Unless we can learn to eat sand we should bear in mind the fates of places like Angkor Wat and Easter Island, places once dense with people and culture now empty ruins. Populations have died out or been massively relocated before now. Again, science fiction lurks in the wings. Flights to Mars anyone?

The fine line we have to travel is one that we are currently mapping out. There are no precedents. We must measure the gains to our ageing population of today's fast-developing medicine against the problems created globally. To even approach this subject is to invite reproach.

When China judged the rapid growth of its population needed control and instituted state policy of a one child family, other cultures threw up their collective hands in horror. This smelled to them of eugenics, of selective breeding, of Hitler's worst fantasies. It is indeed a harsh dogma. When I was there in the 80s it was explained to me that you could break the rule as long as you incurred penalties. If a family had a second child they were downgraded in the claim they had on state housing. And so on, another child and further penalties.


I don't know whether this system still operates in today's China, but we have seen its impact more recently when a school collapsed killing some of the pupils. The anguish of parents was as agonising as any others and we could sympathise fully with that. Added to it was the awareness that many had lost their only child.

Removing eggs from cryogenic storage Cryogenics involves deep freezing

But let's stay close to home for in truth there are many dilemmas on our own doorstep. I read this week of a new business launched in October that will for a fee freeze stem cells taken from teeth, fat, bone marrow and other tissues in the belief that such fresh stem cells, once unfrozen, will be of better use than older stem cells in curing ailments that develop later in life.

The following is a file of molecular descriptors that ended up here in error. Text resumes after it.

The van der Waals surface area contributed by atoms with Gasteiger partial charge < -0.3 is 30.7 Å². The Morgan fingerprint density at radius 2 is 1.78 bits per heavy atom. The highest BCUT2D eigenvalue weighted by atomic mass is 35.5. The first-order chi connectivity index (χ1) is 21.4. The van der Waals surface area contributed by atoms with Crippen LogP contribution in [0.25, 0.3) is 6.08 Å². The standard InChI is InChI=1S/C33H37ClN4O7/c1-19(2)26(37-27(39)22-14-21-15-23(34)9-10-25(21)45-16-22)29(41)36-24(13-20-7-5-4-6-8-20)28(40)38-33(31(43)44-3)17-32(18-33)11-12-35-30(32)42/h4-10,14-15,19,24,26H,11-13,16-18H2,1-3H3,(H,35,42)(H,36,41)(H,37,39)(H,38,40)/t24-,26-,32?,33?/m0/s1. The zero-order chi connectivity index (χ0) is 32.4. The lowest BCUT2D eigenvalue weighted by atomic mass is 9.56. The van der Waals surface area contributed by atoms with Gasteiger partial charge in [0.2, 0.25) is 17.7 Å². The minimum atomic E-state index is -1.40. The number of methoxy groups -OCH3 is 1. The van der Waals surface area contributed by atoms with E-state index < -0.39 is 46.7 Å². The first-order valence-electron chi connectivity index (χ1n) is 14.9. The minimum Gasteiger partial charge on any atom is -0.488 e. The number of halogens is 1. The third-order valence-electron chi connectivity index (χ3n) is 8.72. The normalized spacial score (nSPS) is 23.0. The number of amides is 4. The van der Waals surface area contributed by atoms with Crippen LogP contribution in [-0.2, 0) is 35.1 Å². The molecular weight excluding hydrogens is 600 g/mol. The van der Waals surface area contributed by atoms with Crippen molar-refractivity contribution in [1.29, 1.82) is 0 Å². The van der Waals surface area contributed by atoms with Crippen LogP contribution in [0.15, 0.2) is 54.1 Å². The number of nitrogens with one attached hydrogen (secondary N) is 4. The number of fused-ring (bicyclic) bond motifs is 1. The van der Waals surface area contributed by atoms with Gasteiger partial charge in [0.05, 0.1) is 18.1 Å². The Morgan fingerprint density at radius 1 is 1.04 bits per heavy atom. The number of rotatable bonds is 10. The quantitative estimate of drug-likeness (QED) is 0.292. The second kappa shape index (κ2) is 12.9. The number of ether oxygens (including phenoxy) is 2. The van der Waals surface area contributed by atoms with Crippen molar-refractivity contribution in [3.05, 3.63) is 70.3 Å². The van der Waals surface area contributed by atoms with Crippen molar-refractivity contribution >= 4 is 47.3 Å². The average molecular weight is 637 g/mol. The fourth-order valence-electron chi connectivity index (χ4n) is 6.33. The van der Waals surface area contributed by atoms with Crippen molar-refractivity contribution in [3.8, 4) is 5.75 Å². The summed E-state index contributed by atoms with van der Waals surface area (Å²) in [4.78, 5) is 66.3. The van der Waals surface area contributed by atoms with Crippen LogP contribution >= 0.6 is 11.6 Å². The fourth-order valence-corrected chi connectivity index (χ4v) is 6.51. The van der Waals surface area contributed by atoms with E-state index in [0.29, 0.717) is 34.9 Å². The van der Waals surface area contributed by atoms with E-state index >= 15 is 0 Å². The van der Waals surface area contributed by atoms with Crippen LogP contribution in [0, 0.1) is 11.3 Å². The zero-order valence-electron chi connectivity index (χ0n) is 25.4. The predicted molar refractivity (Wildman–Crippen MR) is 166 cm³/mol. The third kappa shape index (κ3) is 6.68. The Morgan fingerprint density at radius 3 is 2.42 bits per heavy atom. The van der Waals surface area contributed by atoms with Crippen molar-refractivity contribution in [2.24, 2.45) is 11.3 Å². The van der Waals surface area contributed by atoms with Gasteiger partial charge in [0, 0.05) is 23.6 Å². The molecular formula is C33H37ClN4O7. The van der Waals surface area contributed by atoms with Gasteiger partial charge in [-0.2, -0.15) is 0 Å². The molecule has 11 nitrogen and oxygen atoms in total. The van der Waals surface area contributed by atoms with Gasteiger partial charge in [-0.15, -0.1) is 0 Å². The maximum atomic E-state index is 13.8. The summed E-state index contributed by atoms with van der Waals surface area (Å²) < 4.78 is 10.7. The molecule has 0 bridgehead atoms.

This is a private commercial venture, but university departments around the country are conducting stem cell research that will help us recover from illnesses that would otherwise kill us. Others are looking into the further possibility of using animal parts for transplants. There is talk of work on Alzheimers, on multiple sclerosis.

Gerontology itself - the study of ageing - is a big growth area. And all this is fine, we are in the right place at the right time, though perhaps some of us are a little late for the anti-ageing bonanza that could be on the way in Britain. I don't worry about that. I have other concerns.

The prospect of more years is of course inviting - living to see the grandchildren marry, watching the tree you planted with such care grow to its full height, seeing our rivers flow clean and full of fish again, all lifestyle pleasures that we would relish.

But there is another prospect and one already known to too many in our communities. It is a life lived in isolation, our earning lives over, our efforts to sustain some life in the mainstream rejected, families far away or indifferent or both.

The occasional and erratic visits from a changing medley of inept carers, food not as we once relished it, but half cooked, half cold, dumped on us by those eager to be gone. The home we know getting shabby, the garden that was once our pride overgrown and run to seed. I wonder what runs through the minds of such people when they read of brave new developments made by scientists in their prime?

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  • A Point of View, with Joan Bakewell, is on Fridays on Radio 4 at 2050 GMT and repeated Sundays, 0850 GMT

As for ourselves, our bodies, Shakespeare had it right: "Second childishness and mere oblivion, sans teeth, sans eyes, sans taste, sans everything." There is more to life than the flesh and while science is brilliantly keeping us ever fit and alert, something else is needed. And there are no specialists for that.

We all know what it is. In our homes comfort and warmth - literally in blankets and proper heating - but also in our hearts, friendship and laughter, story telling and ideas, reminiscence and nostalgia, an old photo album shared, favourite meals recreated. All these are the bric-a-brac of daily life, things the young may dismiss as trivial as they hurtle through their hectic schedules

But they too, we hope will be old one day and we need to get the template right for when its their turn. After all, everyone is ageing at every moment of their lives, it's just that some of us are ahead of the rest.

A selection of your comments appears below